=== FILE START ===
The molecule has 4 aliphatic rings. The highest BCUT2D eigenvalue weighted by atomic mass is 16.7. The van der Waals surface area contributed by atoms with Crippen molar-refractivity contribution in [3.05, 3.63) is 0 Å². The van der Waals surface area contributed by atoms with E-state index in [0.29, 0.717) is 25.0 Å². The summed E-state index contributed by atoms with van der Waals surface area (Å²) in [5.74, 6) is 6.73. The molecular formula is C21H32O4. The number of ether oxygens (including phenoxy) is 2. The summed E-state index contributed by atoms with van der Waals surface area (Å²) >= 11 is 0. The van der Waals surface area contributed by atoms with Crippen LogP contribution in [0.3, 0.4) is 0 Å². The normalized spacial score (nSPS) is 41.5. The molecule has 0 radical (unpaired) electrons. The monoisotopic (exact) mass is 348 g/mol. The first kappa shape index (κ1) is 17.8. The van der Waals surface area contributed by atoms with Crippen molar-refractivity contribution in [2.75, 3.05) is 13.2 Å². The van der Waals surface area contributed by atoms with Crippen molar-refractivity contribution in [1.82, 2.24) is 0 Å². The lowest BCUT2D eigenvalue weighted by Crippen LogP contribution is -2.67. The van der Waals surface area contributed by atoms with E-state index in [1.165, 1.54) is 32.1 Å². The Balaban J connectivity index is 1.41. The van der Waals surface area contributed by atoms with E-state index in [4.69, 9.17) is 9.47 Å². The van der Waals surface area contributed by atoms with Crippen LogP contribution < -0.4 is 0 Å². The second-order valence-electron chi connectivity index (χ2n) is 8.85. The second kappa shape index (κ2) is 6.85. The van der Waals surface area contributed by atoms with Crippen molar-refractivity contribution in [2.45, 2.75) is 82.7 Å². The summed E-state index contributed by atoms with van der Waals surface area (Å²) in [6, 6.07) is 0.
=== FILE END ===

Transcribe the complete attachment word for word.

The molecule has 4 aliphatic rings. The highest BCUT2D eigenvalue weighted by atomic mass is 16.7. The van der Waals surface area contributed by atoms with Crippen molar-refractivity contribution in [3.05, 3.63) is 0 Å². The van der Waals surface area contributed by atoms with E-state index in [0.29, 0.717) is 25.0 Å². The summed E-state index contributed by atoms with van der Waals surface area (Å²) in [5.74, 6) is 6.73. The molecular formula is C21H32O4. The number of ether oxygens (including phenoxy) is 2. The summed E-state index contributed by atoms with van der Waals surface area (Å²) >= 11 is 0. The van der Waals surface area contributed by atoms with Crippen LogP contribution in [0.3, 0.4) is 0 Å². The normalized spacial score (nSPS) is 41.5. The molecule has 0 radical (unpaired) electrons. The monoisotopic (exact) mass is 348 g/mol. The first kappa shape index (κ1) is 17.8. The van der Waals surface area contributed by atoms with Crippen molar-refractivity contribution in [2.75, 3.05) is 13.2 Å². The van der Waals surface area contributed by atoms with Crippen molar-refractivity contribution in [1.82, 2.24) is 0 Å². The lowest BCUT2D eigenvalue weighted by Crippen LogP contribution is -2.67. The van der Waals surface area contributed by atoms with E-state index in [1.165, 1.54) is 32.1 Å². The Balaban J connectivity index is 1.41. The van der Waals surface area contributed by atoms with E-state index in [4.69, 9.17) is 9.47 Å². The van der Waals surface area contributed by atoms with Crippen LogP contribution < -0.4 is 0 Å². The second-order valence-electron chi connectivity index (χ2n) is 8.85. The second kappa shape index (κ2) is 6.85. The van der Waals surface area contributed by atoms with Crippen molar-refractivity contribution in [2.45, 2.75) is 82.7 Å². The summed E-state index contributed by atoms with van der Waals surface area (Å²) in [6, 6.07) is 0.